Foreclosure filings in October climbed 20% compared to September’s figures as the pandemic remains a threat to homeownership for some Americans and to the economy, ATTOM Data Solutions, a real estate research firm, reports. Foreclosure filings include default notices, scheduled auctions, or bank repossessions.
“It’s a little surprising to see foreclosure activity increasing in spite of the various foreclosure moratoria that are in place,” said Rick Sharga, executive vice president of RealtyTrac. “It’s likely that many of these properties were already in the early stages of default prior to the pandemic, or are vacant and abandoned, which makes them candidates for expedited foreclosure actions.”
Some surveys have also suggested that many struggling homeowners may be unaware of foreclosure moratoriums put in place by lenders during the pandemic that may be able to shield them from foreclosure for up to a year. Borrowers must contact their lender to initiate that.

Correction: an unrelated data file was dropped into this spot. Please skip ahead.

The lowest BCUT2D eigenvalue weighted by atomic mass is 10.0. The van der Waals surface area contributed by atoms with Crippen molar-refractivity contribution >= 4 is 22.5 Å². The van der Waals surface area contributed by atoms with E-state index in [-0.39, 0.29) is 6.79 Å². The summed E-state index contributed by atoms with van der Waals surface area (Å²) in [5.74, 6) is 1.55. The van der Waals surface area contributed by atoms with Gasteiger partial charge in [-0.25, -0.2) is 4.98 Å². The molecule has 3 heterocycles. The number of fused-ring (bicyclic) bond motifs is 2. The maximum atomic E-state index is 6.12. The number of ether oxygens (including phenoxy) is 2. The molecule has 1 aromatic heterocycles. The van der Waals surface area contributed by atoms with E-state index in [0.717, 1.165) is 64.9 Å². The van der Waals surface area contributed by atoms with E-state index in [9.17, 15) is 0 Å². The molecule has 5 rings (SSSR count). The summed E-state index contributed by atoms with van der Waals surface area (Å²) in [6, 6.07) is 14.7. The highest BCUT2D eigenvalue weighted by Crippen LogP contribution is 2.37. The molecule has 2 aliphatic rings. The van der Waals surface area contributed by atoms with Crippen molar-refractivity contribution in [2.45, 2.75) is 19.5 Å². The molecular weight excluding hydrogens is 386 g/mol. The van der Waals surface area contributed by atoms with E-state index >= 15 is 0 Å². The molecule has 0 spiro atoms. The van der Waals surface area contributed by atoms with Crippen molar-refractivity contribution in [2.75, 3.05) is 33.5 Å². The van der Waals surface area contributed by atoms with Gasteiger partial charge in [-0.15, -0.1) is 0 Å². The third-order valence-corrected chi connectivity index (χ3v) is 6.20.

The metros areas seeing the largest increases in foreclosure starts last month were New York, Chicago, Los Angeles, Miami, and Houston.
“It’s probably not a surprise that almost all of the metro areas where foreclosure activity increased on a month-over-month basis are also places where unemployment rates are higher than the national average, and in many cases have been hot spots of COVID-19 infections,” Sharga says. “Still, it’s important to keep the numbers in context—even with these increases, overall foreclosure actions are still below last year’s levels by about 80%.”
The states with the highest foreclosure rates nationwide are South Carolina, Nebraska, Alabama, Louisiana, and Florida. Broken out by metro area, the areas with the highest foreclosure rates in October were Peoria, Ill.; Champaign, Ill.; Birmingham, Ala.; and Houma, La.
A total of 6,042 U.S. properties entered the foreclosure process in October.